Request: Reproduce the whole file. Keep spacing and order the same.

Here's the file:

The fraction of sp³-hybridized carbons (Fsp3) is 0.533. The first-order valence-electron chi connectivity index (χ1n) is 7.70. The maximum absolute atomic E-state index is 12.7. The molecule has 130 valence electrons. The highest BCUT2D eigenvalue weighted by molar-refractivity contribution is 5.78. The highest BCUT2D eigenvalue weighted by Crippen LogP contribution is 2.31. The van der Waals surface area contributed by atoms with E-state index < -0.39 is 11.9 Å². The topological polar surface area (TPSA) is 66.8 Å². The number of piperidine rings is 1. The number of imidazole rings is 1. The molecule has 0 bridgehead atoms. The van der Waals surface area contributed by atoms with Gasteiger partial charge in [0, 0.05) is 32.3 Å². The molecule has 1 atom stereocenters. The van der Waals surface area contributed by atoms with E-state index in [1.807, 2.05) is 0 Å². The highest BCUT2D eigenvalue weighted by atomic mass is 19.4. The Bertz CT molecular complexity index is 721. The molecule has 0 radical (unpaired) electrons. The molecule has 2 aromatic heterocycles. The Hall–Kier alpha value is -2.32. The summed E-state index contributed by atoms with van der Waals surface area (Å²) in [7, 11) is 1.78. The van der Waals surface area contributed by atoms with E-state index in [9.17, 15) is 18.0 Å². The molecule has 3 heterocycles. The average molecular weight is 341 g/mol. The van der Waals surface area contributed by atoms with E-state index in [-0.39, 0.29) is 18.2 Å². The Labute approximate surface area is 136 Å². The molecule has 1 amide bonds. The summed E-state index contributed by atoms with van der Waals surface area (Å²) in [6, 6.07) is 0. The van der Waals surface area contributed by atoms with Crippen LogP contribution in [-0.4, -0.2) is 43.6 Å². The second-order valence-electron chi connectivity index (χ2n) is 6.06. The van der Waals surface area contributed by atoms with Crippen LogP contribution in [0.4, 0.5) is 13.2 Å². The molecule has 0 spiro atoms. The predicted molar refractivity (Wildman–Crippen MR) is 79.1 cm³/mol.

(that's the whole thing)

The fraction of sp³-hybridized carbons (Fsp3) is 0.533. The first-order valence-electron chi connectivity index (χ1n) is 7.70. The maximum absolute atomic E-state index is 12.7. The molecule has 130 valence electrons. The highest BCUT2D eigenvalue weighted by molar-refractivity contribution is 5.78. The highest BCUT2D eigenvalue weighted by Crippen LogP contribution is 2.31. The van der Waals surface area contributed by atoms with E-state index < -0.39 is 11.9 Å². The topological polar surface area (TPSA) is 66.8 Å². The number of piperidine rings is 1. The number of imidazole rings is 1. The molecule has 0 bridgehead atoms. The van der Waals surface area contributed by atoms with Gasteiger partial charge in [0, 0.05) is 32.3 Å². The molecule has 1 atom stereocenters. The van der Waals surface area contributed by atoms with E-state index in [1.807, 2.05) is 0 Å². The highest BCUT2D eigenvalue weighted by atomic mass is 19.4. The Bertz CT molecular complexity index is 721. The molecule has 0 radical (unpaired) electrons. The molecule has 2 aromatic heterocycles. The Hall–Kier alpha value is -2.32. The summed E-state index contributed by atoms with van der Waals surface area (Å²) in [7, 11) is 1.78. The van der Waals surface area contributed by atoms with E-state index in [9.17, 15) is 18.0 Å². The molecule has 3 heterocycles. The average molecular weight is 341 g/mol. The van der Waals surface area contributed by atoms with E-state index in [-0.39, 0.29) is 18.2 Å². The Labute approximate surface area is 136 Å². The molecule has 1 amide bonds. The summed E-state index contributed by atoms with van der Waals surface area (Å²) in [6, 6.07) is 0. The van der Waals surface area contributed by atoms with Crippen LogP contribution in [-0.4, -0.2) is 43.6 Å². The second-order valence-electron chi connectivity index (χ2n) is 6.06. The van der Waals surface area contributed by atoms with Crippen LogP contribution in [0.4, 0.5) is 13.2 Å². The molecule has 0 spiro atoms. The predicted molar refractivity (Wildman–Crippen MR) is 79.1 cm³/mol.